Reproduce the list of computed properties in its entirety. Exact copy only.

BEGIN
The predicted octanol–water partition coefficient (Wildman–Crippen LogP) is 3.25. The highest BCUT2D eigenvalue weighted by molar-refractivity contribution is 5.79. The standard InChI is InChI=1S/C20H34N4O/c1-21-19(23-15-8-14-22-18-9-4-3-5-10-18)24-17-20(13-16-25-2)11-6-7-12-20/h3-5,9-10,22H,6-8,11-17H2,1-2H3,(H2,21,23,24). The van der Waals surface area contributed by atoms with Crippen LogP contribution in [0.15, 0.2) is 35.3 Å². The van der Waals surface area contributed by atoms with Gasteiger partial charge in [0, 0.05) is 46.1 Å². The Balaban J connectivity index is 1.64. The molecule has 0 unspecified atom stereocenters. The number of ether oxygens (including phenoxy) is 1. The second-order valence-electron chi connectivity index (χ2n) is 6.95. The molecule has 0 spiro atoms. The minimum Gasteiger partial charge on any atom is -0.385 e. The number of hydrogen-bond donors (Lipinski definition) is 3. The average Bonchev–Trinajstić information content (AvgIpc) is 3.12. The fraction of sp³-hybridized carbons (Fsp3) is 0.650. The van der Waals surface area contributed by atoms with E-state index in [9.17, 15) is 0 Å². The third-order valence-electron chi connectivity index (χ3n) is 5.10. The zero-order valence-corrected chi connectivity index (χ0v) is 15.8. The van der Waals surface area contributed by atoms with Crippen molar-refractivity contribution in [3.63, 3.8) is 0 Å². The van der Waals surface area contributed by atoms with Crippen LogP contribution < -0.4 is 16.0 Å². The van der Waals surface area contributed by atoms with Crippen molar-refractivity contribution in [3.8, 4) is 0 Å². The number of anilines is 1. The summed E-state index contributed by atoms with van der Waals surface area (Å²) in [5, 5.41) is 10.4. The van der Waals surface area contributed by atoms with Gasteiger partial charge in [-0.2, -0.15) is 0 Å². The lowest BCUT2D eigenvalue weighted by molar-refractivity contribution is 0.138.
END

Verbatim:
The predicted octanol–water partition coefficient (Wildman–Crippen LogP) is 3.25. The highest BCUT2D eigenvalue weighted by molar-refractivity contribution is 5.79. The standard InChI is InChI=1S/C20H34N4O/c1-21-19(23-15-8-14-22-18-9-4-3-5-10-18)24-17-20(13-16-25-2)11-6-7-12-20/h3-5,9-10,22H,6-8,11-17H2,1-2H3,(H2,21,23,24). The van der Waals surface area contributed by atoms with Crippen LogP contribution in [0.15, 0.2) is 35.3 Å². The van der Waals surface area contributed by atoms with Gasteiger partial charge in [0, 0.05) is 46.1 Å². The Balaban J connectivity index is 1.64. The molecule has 0 unspecified atom stereocenters. The number of ether oxygens (including phenoxy) is 1. The second-order valence-electron chi connectivity index (χ2n) is 6.95. The molecule has 0 spiro atoms. The minimum Gasteiger partial charge on any atom is -0.385 e. The number of hydrogen-bond donors (Lipinski definition) is 3. The average Bonchev–Trinajstić information content (AvgIpc) is 3.12. The fraction of sp³-hybridized carbons (Fsp3) is 0.650. The van der Waals surface area contributed by atoms with E-state index in [9.17, 15) is 0 Å². The third-order valence-electron chi connectivity index (χ3n) is 5.10. The zero-order valence-corrected chi connectivity index (χ0v) is 15.8. The van der Waals surface area contributed by atoms with Crippen molar-refractivity contribution in [3.63, 3.8) is 0 Å². The van der Waals surface area contributed by atoms with Crippen LogP contribution < -0.4 is 16.0 Å². The van der Waals surface area contributed by atoms with Crippen molar-refractivity contribution in [3.8, 4) is 0 Å². The number of anilines is 1. The summed E-state index contributed by atoms with van der Waals surface area (Å²) in [5, 5.41) is 10.4. The van der Waals surface area contributed by atoms with Gasteiger partial charge in [-0.2, -0.15) is 0 Å². The lowest BCUT2D eigenvalue weighted by molar-refractivity contribution is 0.138.